The Upfront section of the June 13th issue of AdWeek has brought to light an issue that has perplexed me for nearly 20 years. The article discusses the recent ANA eight-month study focusing on media buying practices. The study has highlighted some “disconnects” between media buying organizations and their clients. One of the major concerns addressed is the fact that many media buying organizations regularly receive kickbacks and rebates from the media as an incentive to buy. From what I’ve observed, as unethical as this practice seems to me, it should come as no surprise since those who partake of such ill-gotten gains are in no way trying to hide the fact.
I have heard stories of media buyers given elaborate “gifts” from the media vehicles they buy and that has always been a mystery to me. I have always worked for ad agencies that would dismiss anyone who accepted anything more than a generous holiday lunch or an occasional platter of cookies.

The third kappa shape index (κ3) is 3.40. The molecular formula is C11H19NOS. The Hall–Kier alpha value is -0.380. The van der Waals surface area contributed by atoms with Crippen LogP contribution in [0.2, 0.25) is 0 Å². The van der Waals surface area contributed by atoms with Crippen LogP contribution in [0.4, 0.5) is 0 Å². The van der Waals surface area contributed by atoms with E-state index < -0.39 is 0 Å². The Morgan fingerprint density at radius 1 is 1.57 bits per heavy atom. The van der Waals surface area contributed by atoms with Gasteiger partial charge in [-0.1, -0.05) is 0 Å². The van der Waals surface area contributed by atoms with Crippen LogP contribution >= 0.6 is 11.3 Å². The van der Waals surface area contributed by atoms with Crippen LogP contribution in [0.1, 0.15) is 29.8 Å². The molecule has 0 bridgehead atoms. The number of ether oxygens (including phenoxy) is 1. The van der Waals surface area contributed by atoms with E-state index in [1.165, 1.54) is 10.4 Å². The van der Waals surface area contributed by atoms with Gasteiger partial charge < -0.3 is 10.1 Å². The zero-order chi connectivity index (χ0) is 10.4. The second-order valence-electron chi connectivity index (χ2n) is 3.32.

On more than one occasion, I have been stunned by stories of broadcast executives inviting a media buyer and their entire family on an elaborate cruise. I have always wondered how a buyer can claim impartiality under those circumstances. It is such a huge conflict of interest.
A few years ago, we won a sizeable media account. They came to us because their former agency was posting at about 75% on average and they wanted to push that up into the high 90’s. One day during the transition, they mentioned in passing that they were getting sick of visiting their former media buyer and seeing all of the photos of the various cruises she’d been on – as a result of their media spending.
My only real question is, how has this gone unchecked for so long?